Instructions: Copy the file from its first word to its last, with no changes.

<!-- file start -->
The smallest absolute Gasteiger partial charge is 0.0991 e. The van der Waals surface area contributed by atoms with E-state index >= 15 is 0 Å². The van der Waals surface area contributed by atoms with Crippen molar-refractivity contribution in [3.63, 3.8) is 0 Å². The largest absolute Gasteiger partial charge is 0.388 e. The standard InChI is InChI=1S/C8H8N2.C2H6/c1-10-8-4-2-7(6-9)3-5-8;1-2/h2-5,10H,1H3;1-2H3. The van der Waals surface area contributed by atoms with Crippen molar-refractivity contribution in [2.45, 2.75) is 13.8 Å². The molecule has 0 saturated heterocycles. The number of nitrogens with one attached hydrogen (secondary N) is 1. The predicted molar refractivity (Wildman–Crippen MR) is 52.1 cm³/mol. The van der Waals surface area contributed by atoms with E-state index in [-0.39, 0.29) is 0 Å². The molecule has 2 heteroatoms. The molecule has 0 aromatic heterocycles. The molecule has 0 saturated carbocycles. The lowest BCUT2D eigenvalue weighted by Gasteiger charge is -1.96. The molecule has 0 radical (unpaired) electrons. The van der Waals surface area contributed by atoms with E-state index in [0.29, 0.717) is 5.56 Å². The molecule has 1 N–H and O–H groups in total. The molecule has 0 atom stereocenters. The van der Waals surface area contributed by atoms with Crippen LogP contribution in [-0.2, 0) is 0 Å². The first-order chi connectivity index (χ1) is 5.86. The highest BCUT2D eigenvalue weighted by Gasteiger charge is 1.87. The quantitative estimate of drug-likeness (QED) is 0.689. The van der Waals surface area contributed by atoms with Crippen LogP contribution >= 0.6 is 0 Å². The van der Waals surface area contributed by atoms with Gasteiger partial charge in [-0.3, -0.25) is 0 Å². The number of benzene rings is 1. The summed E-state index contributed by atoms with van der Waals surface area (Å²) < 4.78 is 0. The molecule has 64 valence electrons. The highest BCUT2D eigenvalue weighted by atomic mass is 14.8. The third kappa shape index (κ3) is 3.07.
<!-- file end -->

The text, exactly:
The smallest absolute Gasteiger partial charge is 0.0991 e. The van der Waals surface area contributed by atoms with E-state index >= 15 is 0 Å². The van der Waals surface area contributed by atoms with Crippen molar-refractivity contribution in [3.63, 3.8) is 0 Å². The largest absolute Gasteiger partial charge is 0.388 e. The standard InChI is InChI=1S/C8H8N2.C2H6/c1-10-8-4-2-7(6-9)3-5-8;1-2/h2-5,10H,1H3;1-2H3. The van der Waals surface area contributed by atoms with Crippen molar-refractivity contribution in [2.45, 2.75) is 13.8 Å². The molecule has 0 saturated heterocycles. The number of nitrogens with one attached hydrogen (secondary N) is 1. The predicted molar refractivity (Wildman–Crippen MR) is 52.1 cm³/mol. The van der Waals surface area contributed by atoms with E-state index in [-0.39, 0.29) is 0 Å². The molecule has 2 heteroatoms. The molecule has 0 aromatic heterocycles. The molecule has 0 saturated carbocycles. The lowest BCUT2D eigenvalue weighted by Gasteiger charge is -1.96. The molecule has 0 radical (unpaired) electrons. The van der Waals surface area contributed by atoms with E-state index in [0.29, 0.717) is 5.56 Å². The molecule has 1 N–H and O–H groups in total. The molecule has 0 atom stereocenters. The van der Waals surface area contributed by atoms with Crippen LogP contribution in [-0.2, 0) is 0 Å². The first-order chi connectivity index (χ1) is 5.86. The highest BCUT2D eigenvalue weighted by Gasteiger charge is 1.87. The quantitative estimate of drug-likeness (QED) is 0.689. The van der Waals surface area contributed by atoms with Crippen LogP contribution >= 0.6 is 0 Å². The van der Waals surface area contributed by atoms with Gasteiger partial charge in [-0.3, -0.25) is 0 Å². The number of benzene rings is 1. The summed E-state index contributed by atoms with van der Waals surface area (Å²) < 4.78 is 0. The molecule has 64 valence electrons. The highest BCUT2D eigenvalue weighted by atomic mass is 14.8. The third kappa shape index (κ3) is 3.07.